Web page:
Laurent Blanc to Barcelona has been a circling rumour for some time.
Gareth Bale could find that he has competition for the title of Spanish football’s top golfer next season is Blanc replaces Quique Setien at Camp Nou.
Since leaving Parc des Princes, where he won 11 out of a possible 12 domestic titles in a three-year reign, Blanc has spent more time in the clubhouse than around training grounds, turning down opportunities to work with the likes of Sevilla and the US men’s national team in the interim.
After a hiatus dating back to 2016, the 56-year-old wants back into football and has appointed super-agent Jorge Mendes as the man to make it happen. Barca represent an ideal opportunity for a man who has high standards when selecting his jobs.
While it has been widely acknowledged that the Catalans are in need of an overhaul after a pitiful defence of their Spanish crown, a combination of the coronavirus pandemic, which has plunged the world into economic uncertainty, and the looming 2021 presidential elections may mean that has to be postponed by a year.
Given the volatility of the situation, a stop-gap solution is being sought for the dugout, with technical director Eric Abidal having earmarked his former France mentor for a 12-month role before Xavi takes over after another year with Al-Sadd.
Other options include Mauricio Pochettino, who retains close ties with city-rivals Espanyol, and Ronald Koeman, who may feel his reputation merits more than a 12-month stint at his former side.
With 236 wins from 359 matches, Blanc’s record in the dugout is a formidable one, having cut his teeth in Ligue 1 with Bordeaux, who he led to the 2009 title and subsequently to the quarter-finals of the Champions League before moving to PSG.
A candidate for the role following Luis Enrique’s 2017 departure, he is a known admirer of Barcelona’s tiki-taka style, but while he employed a possession-based game in the French capital, it lacked the vivacity and quality to match that of the Catalans at their pomp.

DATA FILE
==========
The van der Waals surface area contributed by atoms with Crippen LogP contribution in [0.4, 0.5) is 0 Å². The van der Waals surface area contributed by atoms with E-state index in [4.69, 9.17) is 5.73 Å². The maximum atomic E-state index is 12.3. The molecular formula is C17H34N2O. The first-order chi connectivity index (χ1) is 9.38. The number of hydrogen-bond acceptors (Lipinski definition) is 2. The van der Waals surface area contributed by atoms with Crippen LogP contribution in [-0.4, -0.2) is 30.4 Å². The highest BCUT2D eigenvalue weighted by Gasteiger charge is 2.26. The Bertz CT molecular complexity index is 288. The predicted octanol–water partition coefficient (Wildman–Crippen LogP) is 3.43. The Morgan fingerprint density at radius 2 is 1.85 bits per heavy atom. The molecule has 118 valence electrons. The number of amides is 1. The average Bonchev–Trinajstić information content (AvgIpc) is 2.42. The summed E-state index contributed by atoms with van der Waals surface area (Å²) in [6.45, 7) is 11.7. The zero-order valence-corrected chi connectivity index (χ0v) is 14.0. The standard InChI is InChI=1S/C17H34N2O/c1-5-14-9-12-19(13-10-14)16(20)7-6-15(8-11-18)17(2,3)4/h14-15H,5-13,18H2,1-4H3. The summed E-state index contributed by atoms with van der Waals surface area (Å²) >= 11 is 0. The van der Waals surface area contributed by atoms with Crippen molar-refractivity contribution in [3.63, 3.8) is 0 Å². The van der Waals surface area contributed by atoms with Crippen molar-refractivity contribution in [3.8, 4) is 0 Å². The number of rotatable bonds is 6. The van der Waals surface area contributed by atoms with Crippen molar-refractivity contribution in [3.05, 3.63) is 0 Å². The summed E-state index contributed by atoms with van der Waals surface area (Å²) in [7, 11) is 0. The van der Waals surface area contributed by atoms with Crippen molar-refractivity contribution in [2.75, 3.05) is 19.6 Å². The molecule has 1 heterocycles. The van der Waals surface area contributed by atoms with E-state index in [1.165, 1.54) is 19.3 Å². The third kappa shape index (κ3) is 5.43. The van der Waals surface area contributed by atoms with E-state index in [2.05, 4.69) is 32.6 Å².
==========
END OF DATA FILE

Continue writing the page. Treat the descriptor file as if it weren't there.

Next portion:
Furthermore, he has often been found wanting in crucial matches, with a tendency to deploy timid sides on big occasions. In arguably the two biggest fixtures of his coaching career, he watched France lose 2-0 to Spain and PSG go down by a similar scoreline at Manchester City with barely a whimper, let alone the swashbuckling attitude expected by the Cules.
The suggestion that Blanc is lacking in that great intangible, ‘Barcelona DNA’, could also be justifiably grounded in comments he made regarding midfielder Marco Verratti, a player so suited to the Camp Nou club he was regularly cited as a potential replacement for Xavi.
“Sometimes he needs to be slowed down… he’s constantly taking risks, even in his own box because he is sure of his technique,” Blanc told Le Parisien of the Italian last year.
Furthermore, his work ethic, which has been scrutinised in France and has not been aided by his lengthy absence from the game, is questionable at best.
When he was the figurehead of Bordeaux’s push to win Le Championnat – an achievement unthinkable barely a decade later – evidence suggests that he was more interested in his performance on the golf course than in the dugout.
As soon as we had a few days off, he would go and play golf. He spoke to us about it often, very often. And even to me when I didn’t know the rules!Wendel